Louderback agreed with Hurd that small businesses are the engine of the American economy.

“Each small business is someone’s job,” Louderback said. “I hope to hire people before too long. The more jobs we have, the more our tax base benefits.”

In addition to uplifting his customers’ spirits, Louderback aims to give them a break.

“If you’re tired because you’ve been working all day, I’ve got stuff to make yourself some dinner fast,” Louderback said. “I’ve sold cans of chili to folks who were going camping, and I’ve got salmon pate for higher-end tastes. I want to meet the needs of everyone who stops by.”

“A diverse community has diverse tastes and needs,” Stinson said.

Mullen suggested Louderback’s customer service skills owed to his time as a language arts teacher for junior high school students, and Hurd lamented only that Louderback’s former students had lost someone whom she saw, just from meeting him, as a passionate and enthusiastic educator.

ELEVATED ICE CREAM COMPANY & CANDY SHOP

The last stop on the SBA’s tour of Port Townsend’s downtown businesses also offered a meeting of mayors, as Stinson and Hurd were served dishes of ice cream by former Port Townsend Mayor Julie McCulloch, who started Elevated Ice Cream in 1977 by serving ice cream from an antique Victorian elevator cage.

Although McCulloch shifted her business from being a street vendor to operating an ice cream parlor after only one summer, the name “Elevated” stuck.

McCulloch credited Norm Glover, a friend of her grandparents, with mentoring her as she started her business, since he’d operated his own ice cream parlor in Seattle for close to 40 years.

“He was retired by that point, but he helped us with equipment and recipes,” McCulloch said.

McCulloch also credited the SBA’s SCORE (Service Corps of Retired Executives) with educating her on the financial aspects of running a business, back when she was in her early 20s.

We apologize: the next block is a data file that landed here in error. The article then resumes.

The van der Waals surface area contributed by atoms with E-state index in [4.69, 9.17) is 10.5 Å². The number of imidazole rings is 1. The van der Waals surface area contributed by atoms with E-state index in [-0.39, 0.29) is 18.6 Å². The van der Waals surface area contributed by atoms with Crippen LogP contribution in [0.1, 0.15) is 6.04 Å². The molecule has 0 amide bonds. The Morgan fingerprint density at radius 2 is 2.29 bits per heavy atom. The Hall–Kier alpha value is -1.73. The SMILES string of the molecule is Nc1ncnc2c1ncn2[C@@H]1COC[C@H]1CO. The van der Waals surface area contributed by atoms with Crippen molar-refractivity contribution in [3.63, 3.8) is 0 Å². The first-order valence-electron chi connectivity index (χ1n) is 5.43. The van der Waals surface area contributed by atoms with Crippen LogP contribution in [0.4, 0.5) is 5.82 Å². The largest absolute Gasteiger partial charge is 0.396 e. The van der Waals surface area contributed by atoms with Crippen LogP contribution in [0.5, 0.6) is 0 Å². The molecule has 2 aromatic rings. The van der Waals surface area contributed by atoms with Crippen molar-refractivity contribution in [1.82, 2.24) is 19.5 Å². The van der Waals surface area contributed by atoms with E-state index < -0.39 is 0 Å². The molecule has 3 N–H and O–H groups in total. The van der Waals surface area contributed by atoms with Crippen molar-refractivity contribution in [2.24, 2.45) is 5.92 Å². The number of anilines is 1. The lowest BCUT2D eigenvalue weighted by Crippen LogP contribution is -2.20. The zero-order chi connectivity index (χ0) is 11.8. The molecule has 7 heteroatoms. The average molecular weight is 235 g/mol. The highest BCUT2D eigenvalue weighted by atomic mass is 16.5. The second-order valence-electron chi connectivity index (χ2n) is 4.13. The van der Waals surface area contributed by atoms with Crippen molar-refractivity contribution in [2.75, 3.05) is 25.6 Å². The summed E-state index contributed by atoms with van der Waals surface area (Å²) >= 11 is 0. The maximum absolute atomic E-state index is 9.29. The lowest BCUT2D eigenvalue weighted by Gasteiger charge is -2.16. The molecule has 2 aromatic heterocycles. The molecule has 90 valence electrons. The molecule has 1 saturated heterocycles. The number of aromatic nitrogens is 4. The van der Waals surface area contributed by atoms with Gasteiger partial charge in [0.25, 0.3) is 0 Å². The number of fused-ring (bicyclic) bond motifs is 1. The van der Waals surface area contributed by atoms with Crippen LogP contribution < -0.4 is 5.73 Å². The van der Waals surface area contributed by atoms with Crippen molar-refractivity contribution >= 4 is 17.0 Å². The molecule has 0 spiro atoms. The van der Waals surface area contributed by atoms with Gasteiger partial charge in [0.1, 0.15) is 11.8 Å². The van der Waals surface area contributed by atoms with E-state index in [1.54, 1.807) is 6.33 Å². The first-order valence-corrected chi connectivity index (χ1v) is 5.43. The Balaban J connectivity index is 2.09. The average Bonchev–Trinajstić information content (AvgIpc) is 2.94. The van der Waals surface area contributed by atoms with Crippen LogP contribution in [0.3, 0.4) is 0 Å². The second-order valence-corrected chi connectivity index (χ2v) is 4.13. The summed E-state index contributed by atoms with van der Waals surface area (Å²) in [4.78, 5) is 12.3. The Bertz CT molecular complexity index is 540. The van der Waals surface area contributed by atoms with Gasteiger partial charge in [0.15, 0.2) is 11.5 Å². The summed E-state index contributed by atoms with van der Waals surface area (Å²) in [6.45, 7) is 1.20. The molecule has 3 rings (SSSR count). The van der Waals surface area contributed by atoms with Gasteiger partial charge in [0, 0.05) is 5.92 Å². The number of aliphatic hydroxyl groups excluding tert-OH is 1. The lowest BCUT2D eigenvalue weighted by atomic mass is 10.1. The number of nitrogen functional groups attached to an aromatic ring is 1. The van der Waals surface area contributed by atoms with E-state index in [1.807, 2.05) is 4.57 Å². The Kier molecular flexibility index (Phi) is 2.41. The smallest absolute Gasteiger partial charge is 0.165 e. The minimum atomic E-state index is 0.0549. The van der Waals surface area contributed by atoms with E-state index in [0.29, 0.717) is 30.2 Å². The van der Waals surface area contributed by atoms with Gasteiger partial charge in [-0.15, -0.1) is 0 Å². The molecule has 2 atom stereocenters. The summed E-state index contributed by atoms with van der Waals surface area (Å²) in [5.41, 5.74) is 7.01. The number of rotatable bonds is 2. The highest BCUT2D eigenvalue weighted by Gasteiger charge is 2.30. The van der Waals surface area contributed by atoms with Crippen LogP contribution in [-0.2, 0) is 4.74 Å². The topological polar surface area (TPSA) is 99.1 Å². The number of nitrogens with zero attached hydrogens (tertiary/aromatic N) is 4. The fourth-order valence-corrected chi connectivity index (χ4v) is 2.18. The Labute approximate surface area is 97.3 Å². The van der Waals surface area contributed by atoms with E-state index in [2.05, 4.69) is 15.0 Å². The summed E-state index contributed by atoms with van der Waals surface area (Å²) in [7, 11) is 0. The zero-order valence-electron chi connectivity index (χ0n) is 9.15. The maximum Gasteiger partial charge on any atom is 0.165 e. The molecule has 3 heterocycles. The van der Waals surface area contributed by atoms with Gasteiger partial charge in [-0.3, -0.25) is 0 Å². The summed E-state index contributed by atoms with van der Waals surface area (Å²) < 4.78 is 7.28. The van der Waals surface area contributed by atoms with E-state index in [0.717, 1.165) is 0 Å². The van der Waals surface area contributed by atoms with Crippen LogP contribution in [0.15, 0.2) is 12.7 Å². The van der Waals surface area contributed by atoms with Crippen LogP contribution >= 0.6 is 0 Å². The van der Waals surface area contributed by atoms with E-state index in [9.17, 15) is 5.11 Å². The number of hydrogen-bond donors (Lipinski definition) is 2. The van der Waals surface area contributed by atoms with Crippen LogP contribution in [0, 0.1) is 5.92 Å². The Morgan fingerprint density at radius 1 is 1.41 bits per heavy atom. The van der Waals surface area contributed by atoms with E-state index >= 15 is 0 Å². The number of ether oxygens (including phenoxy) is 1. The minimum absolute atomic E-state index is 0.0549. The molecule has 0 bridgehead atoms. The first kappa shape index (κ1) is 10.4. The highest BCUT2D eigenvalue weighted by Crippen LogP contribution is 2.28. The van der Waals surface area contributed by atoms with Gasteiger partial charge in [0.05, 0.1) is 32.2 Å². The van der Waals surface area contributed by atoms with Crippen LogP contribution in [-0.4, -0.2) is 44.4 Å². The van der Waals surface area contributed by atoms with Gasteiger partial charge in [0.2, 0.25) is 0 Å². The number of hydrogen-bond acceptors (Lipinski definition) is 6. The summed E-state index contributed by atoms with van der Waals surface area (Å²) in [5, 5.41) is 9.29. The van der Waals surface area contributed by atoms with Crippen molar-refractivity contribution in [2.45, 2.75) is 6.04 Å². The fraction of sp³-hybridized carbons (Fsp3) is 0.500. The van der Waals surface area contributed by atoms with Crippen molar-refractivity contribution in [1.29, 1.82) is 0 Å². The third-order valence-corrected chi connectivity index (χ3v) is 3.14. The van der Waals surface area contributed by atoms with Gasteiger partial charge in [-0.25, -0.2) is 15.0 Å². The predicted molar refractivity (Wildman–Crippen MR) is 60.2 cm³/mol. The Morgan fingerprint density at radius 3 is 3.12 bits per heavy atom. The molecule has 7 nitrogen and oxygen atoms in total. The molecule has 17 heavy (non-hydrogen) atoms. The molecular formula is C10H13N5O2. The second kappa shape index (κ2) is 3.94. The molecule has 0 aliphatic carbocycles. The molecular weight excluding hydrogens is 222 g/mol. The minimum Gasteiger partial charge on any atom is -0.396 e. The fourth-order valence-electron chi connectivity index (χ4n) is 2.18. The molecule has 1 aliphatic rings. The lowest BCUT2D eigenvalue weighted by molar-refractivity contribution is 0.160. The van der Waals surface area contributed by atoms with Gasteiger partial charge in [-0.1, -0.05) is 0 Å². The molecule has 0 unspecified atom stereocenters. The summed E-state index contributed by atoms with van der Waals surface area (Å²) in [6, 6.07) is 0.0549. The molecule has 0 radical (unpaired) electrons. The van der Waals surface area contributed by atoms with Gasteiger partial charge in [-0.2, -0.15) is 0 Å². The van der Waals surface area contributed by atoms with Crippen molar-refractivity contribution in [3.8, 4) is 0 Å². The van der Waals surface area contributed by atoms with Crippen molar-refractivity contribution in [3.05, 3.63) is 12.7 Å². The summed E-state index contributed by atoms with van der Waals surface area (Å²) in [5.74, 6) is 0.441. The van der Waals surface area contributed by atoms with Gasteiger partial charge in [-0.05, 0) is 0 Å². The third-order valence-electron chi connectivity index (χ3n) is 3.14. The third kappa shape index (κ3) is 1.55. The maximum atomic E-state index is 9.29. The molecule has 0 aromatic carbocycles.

“We had people standing in line, in the rain, for our ice cream,” McCulloch said. “When people would walk down the street with our ice cream, other people would ask them, ‘Where did you get that?’ But I knew that I also needed to focus on my bookkeeping.”

“All these business owners we’ve met today have come from different backgrounds,” Hurd said. “But if you don’t know about money, your business can have a lot of traffic, but you still might not be taking care of your overhead.”

McCulloch estimated that Elevated Ice Cream has hired and trained roughly 300 teenagers in its 42 years of operation, many of whom were high schoolers who returned for summer shifts after they’d gone off to college.

“So many of them have come back and told me that they learned the most important lessons for their future careers here,” McCulloch said.

“This would be a great first job,” Hurd said.

“It’s a great family place,” Stinson said.

McCulloch believes that local businesses supporting each other, and paying their employees enough to do the same, is an illustration of the aphorism that “what goes around, comes around,” while White observed that all the small business owners the SBA met that day “have strong roots in the community.”